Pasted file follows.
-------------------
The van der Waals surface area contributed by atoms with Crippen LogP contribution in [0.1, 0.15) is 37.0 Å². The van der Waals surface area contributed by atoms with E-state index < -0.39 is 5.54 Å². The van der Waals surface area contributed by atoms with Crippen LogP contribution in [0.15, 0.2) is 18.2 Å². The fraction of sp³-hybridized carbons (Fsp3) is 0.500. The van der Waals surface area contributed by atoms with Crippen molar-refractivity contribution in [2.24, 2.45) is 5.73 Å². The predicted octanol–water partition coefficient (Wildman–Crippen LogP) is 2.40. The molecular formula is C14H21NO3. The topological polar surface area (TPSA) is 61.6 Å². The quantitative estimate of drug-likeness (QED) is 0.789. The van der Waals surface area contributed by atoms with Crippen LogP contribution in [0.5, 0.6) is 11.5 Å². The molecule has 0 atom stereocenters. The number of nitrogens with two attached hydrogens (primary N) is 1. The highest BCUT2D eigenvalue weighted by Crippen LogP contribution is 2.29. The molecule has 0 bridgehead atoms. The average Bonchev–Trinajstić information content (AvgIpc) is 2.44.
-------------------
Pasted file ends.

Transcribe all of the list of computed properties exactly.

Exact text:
The van der Waals surface area contributed by atoms with Crippen LogP contribution in [0.1, 0.15) is 37.0 Å². The van der Waals surface area contributed by atoms with E-state index < -0.39 is 5.54 Å². The van der Waals surface area contributed by atoms with Crippen LogP contribution in [0.15, 0.2) is 18.2 Å². The fraction of sp³-hybridized carbons (Fsp3) is 0.500. The van der Waals surface area contributed by atoms with Crippen molar-refractivity contribution in [2.24, 2.45) is 5.73 Å². The predicted octanol–water partition coefficient (Wildman–Crippen LogP) is 2.40. The molecular formula is C14H21NO3. The topological polar surface area (TPSA) is 61.6 Å². The quantitative estimate of drug-likeness (QED) is 0.789. The van der Waals surface area contributed by atoms with Crippen LogP contribution in [0.5, 0.6) is 11.5 Å². The molecule has 0 atom stereocenters. The number of nitrogens with two attached hydrogens (primary N) is 1. The highest BCUT2D eigenvalue weighted by Crippen LogP contribution is 2.29. The molecule has 0 bridgehead atoms. The average Bonchev–Trinajstić information content (AvgIpc) is 2.44.